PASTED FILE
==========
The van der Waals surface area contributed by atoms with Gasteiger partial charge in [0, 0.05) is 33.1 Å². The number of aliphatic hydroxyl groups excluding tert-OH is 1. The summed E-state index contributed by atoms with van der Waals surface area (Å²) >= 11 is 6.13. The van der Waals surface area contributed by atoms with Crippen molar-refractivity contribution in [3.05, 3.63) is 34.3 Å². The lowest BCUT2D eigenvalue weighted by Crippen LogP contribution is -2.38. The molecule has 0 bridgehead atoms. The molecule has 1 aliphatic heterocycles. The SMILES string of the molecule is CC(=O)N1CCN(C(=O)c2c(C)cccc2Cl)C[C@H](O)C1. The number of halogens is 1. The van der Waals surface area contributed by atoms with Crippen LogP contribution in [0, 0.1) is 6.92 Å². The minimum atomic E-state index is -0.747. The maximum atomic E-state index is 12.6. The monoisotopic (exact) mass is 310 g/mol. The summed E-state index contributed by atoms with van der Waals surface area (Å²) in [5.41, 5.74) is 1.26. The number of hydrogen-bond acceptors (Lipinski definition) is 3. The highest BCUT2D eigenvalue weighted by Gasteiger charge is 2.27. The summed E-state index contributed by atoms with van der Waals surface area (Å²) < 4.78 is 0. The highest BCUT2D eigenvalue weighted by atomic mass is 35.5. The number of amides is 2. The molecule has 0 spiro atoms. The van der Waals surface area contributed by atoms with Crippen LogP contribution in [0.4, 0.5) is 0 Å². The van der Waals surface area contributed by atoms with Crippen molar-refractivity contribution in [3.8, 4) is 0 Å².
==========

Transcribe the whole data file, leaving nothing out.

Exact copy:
The van der Waals surface area contributed by atoms with Gasteiger partial charge in [0, 0.05) is 33.1 Å². The number of aliphatic hydroxyl groups excluding tert-OH is 1. The summed E-state index contributed by atoms with van der Waals surface area (Å²) >= 11 is 6.13. The van der Waals surface area contributed by atoms with Crippen molar-refractivity contribution in [3.05, 3.63) is 34.3 Å². The lowest BCUT2D eigenvalue weighted by Crippen LogP contribution is -2.38. The molecule has 0 bridgehead atoms. The molecule has 1 aliphatic heterocycles. The SMILES string of the molecule is CC(=O)N1CCN(C(=O)c2c(C)cccc2Cl)C[C@H](O)C1. The number of halogens is 1. The van der Waals surface area contributed by atoms with Crippen LogP contribution in [0, 0.1) is 6.92 Å². The minimum atomic E-state index is -0.747. The maximum atomic E-state index is 12.6. The monoisotopic (exact) mass is 310 g/mol. The summed E-state index contributed by atoms with van der Waals surface area (Å²) in [5.41, 5.74) is 1.26. The number of hydrogen-bond acceptors (Lipinski definition) is 3. The highest BCUT2D eigenvalue weighted by Gasteiger charge is 2.27. The summed E-state index contributed by atoms with van der Waals surface area (Å²) < 4.78 is 0. The highest BCUT2D eigenvalue weighted by atomic mass is 35.5. The number of amides is 2. The molecule has 0 spiro atoms. The van der Waals surface area contributed by atoms with Crippen LogP contribution in [0.4, 0.5) is 0 Å². The van der Waals surface area contributed by atoms with Crippen molar-refractivity contribution in [3.8, 4) is 0 Å².